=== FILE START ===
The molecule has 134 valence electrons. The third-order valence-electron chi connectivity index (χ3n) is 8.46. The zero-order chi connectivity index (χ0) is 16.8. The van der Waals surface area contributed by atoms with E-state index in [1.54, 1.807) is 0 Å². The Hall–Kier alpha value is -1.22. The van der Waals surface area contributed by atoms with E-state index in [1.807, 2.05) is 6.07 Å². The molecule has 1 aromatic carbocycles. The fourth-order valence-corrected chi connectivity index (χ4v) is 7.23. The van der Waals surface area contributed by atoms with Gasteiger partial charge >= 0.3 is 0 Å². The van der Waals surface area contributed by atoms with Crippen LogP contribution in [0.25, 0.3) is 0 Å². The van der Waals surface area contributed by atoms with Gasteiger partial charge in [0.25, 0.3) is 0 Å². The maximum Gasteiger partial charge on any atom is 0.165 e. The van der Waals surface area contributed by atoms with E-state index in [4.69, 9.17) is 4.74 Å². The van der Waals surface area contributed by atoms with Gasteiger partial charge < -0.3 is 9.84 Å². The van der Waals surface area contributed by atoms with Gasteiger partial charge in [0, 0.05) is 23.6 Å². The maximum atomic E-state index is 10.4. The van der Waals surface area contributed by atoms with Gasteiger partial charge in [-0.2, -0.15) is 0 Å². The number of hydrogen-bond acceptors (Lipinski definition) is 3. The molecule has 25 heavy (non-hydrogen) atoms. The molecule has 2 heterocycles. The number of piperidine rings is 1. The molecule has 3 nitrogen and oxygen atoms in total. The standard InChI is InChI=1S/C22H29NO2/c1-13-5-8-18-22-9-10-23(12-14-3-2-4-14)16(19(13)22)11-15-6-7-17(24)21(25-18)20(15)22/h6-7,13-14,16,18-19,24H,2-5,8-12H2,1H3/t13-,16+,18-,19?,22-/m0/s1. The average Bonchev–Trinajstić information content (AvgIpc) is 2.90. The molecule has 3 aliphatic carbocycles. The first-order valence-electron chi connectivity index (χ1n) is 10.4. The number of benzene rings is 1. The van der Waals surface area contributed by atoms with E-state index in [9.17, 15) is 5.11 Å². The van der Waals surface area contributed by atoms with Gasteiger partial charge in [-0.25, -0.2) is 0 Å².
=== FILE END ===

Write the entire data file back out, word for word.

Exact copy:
The molecule has 134 valence electrons. The third-order valence-electron chi connectivity index (χ3n) is 8.46. The zero-order chi connectivity index (χ0) is 16.8. The van der Waals surface area contributed by atoms with E-state index in [1.54, 1.807) is 0 Å². The Hall–Kier alpha value is -1.22. The van der Waals surface area contributed by atoms with E-state index in [1.807, 2.05) is 6.07 Å². The molecule has 1 aromatic carbocycles. The fourth-order valence-corrected chi connectivity index (χ4v) is 7.23. The van der Waals surface area contributed by atoms with Gasteiger partial charge >= 0.3 is 0 Å². The van der Waals surface area contributed by atoms with Crippen LogP contribution in [0.25, 0.3) is 0 Å². The van der Waals surface area contributed by atoms with Gasteiger partial charge in [0.25, 0.3) is 0 Å². The maximum Gasteiger partial charge on any atom is 0.165 e. The van der Waals surface area contributed by atoms with E-state index in [4.69, 9.17) is 4.74 Å². The van der Waals surface area contributed by atoms with Gasteiger partial charge < -0.3 is 9.84 Å². The van der Waals surface area contributed by atoms with Gasteiger partial charge in [0, 0.05) is 23.6 Å². The maximum atomic E-state index is 10.4. The van der Waals surface area contributed by atoms with Gasteiger partial charge in [-0.2, -0.15) is 0 Å². The number of hydrogen-bond acceptors (Lipinski definition) is 3. The molecule has 25 heavy (non-hydrogen) atoms. The molecule has 2 heterocycles. The number of piperidine rings is 1. The molecule has 3 nitrogen and oxygen atoms in total. The standard InChI is InChI=1S/C22H29NO2/c1-13-5-8-18-22-9-10-23(12-14-3-2-4-14)16(19(13)22)11-15-6-7-17(24)21(25-18)20(15)22/h6-7,13-14,16,18-19,24H,2-5,8-12H2,1H3/t13-,16+,18-,19?,22-/m0/s1. The average Bonchev–Trinajstić information content (AvgIpc) is 2.90. The molecule has 3 aliphatic carbocycles. The first-order valence-electron chi connectivity index (χ1n) is 10.4. The number of benzene rings is 1. The van der Waals surface area contributed by atoms with E-state index in [9.17, 15) is 5.11 Å². The van der Waals surface area contributed by atoms with Gasteiger partial charge in [-0.25, -0.2) is 0 Å².